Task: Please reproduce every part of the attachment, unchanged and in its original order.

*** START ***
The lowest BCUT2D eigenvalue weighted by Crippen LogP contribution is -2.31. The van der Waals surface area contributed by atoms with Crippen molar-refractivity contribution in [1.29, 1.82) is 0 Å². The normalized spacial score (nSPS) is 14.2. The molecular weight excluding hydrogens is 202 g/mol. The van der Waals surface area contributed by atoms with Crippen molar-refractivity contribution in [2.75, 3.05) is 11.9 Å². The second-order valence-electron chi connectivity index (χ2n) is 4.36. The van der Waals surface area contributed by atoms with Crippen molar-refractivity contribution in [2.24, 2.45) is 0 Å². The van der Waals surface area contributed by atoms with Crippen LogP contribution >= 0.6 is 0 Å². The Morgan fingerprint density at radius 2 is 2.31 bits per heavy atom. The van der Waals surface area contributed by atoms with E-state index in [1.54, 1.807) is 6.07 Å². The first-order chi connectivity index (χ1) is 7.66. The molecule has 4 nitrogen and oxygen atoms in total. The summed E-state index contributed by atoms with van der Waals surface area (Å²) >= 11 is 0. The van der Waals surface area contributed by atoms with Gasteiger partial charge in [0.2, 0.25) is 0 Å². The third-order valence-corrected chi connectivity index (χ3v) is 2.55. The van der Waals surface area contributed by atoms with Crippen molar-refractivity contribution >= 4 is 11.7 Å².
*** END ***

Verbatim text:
The lowest BCUT2D eigenvalue weighted by Crippen LogP contribution is -2.31. The van der Waals surface area contributed by atoms with Crippen molar-refractivity contribution in [1.29, 1.82) is 0 Å². The normalized spacial score (nSPS) is 14.2. The molecular weight excluding hydrogens is 202 g/mol. The van der Waals surface area contributed by atoms with Crippen molar-refractivity contribution in [2.75, 3.05) is 11.9 Å². The second-order valence-electron chi connectivity index (χ2n) is 4.36. The van der Waals surface area contributed by atoms with Crippen molar-refractivity contribution in [2.24, 2.45) is 0 Å². The van der Waals surface area contributed by atoms with Crippen LogP contribution >= 0.6 is 0 Å². The Morgan fingerprint density at radius 2 is 2.31 bits per heavy atom. The van der Waals surface area contributed by atoms with E-state index in [1.54, 1.807) is 6.07 Å². The first-order chi connectivity index (χ1) is 7.66. The molecule has 4 nitrogen and oxygen atoms in total. The summed E-state index contributed by atoms with van der Waals surface area (Å²) >= 11 is 0. The van der Waals surface area contributed by atoms with Gasteiger partial charge in [0.2, 0.25) is 0 Å². The third-order valence-corrected chi connectivity index (χ3v) is 2.55. The van der Waals surface area contributed by atoms with Crippen molar-refractivity contribution >= 4 is 11.7 Å².